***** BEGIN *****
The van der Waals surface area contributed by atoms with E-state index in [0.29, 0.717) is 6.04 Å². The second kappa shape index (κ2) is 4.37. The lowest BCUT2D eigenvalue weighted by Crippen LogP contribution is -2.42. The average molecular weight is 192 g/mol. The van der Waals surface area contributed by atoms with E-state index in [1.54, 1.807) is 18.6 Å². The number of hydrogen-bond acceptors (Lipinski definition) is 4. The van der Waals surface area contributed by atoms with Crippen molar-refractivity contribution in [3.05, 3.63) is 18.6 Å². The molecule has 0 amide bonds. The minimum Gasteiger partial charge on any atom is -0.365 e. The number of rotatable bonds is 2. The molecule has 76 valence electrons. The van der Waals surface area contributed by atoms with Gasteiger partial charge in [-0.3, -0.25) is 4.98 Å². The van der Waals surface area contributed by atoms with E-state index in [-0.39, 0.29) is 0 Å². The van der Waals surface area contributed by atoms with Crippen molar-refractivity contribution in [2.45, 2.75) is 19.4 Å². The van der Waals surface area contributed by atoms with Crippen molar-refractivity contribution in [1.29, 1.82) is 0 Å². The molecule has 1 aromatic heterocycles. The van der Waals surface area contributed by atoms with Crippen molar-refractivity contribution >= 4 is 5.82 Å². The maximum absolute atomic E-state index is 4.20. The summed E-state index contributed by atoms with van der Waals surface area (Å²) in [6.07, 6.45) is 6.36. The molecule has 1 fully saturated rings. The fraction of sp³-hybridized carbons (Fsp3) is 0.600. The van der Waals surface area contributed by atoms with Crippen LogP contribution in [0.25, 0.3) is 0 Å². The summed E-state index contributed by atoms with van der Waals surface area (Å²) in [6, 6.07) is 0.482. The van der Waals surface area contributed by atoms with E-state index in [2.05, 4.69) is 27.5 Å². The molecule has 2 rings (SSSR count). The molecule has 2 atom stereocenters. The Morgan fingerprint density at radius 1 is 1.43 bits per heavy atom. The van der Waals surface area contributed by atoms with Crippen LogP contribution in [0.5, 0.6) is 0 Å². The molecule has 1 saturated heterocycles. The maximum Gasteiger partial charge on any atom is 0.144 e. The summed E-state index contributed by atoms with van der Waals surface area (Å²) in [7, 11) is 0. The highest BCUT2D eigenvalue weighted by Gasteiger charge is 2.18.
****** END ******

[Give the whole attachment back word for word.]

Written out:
The van der Waals surface area contributed by atoms with E-state index in [0.29, 0.717) is 6.04 Å². The second kappa shape index (κ2) is 4.37. The lowest BCUT2D eigenvalue weighted by Crippen LogP contribution is -2.42. The average molecular weight is 192 g/mol. The van der Waals surface area contributed by atoms with E-state index in [1.54, 1.807) is 18.6 Å². The number of hydrogen-bond acceptors (Lipinski definition) is 4. The van der Waals surface area contributed by atoms with Crippen molar-refractivity contribution in [3.05, 3.63) is 18.6 Å². The molecule has 0 amide bonds. The minimum Gasteiger partial charge on any atom is -0.365 e. The number of rotatable bonds is 2. The molecule has 76 valence electrons. The van der Waals surface area contributed by atoms with Gasteiger partial charge in [-0.3, -0.25) is 4.98 Å². The van der Waals surface area contributed by atoms with E-state index in [-0.39, 0.29) is 0 Å². The van der Waals surface area contributed by atoms with Crippen molar-refractivity contribution in [2.45, 2.75) is 19.4 Å². The van der Waals surface area contributed by atoms with Crippen molar-refractivity contribution in [1.29, 1.82) is 0 Å². The molecule has 1 aromatic heterocycles. The van der Waals surface area contributed by atoms with Crippen molar-refractivity contribution >= 4 is 5.82 Å². The maximum absolute atomic E-state index is 4.20. The summed E-state index contributed by atoms with van der Waals surface area (Å²) in [6.07, 6.45) is 6.36. The molecule has 1 fully saturated rings. The fraction of sp³-hybridized carbons (Fsp3) is 0.600. The van der Waals surface area contributed by atoms with Crippen LogP contribution in [0.25, 0.3) is 0 Å². The summed E-state index contributed by atoms with van der Waals surface area (Å²) in [6, 6.07) is 0.482. The van der Waals surface area contributed by atoms with E-state index in [2.05, 4.69) is 27.5 Å². The molecule has 2 rings (SSSR count). The molecule has 2 atom stereocenters. The Morgan fingerprint density at radius 1 is 1.43 bits per heavy atom. The van der Waals surface area contributed by atoms with Crippen LogP contribution in [0.5, 0.6) is 0 Å². The molecule has 1 saturated heterocycles. The maximum Gasteiger partial charge on any atom is 0.144 e. The summed E-state index contributed by atoms with van der Waals surface area (Å²) in [7, 11) is 0. The highest BCUT2D eigenvalue weighted by Gasteiger charge is 2.18.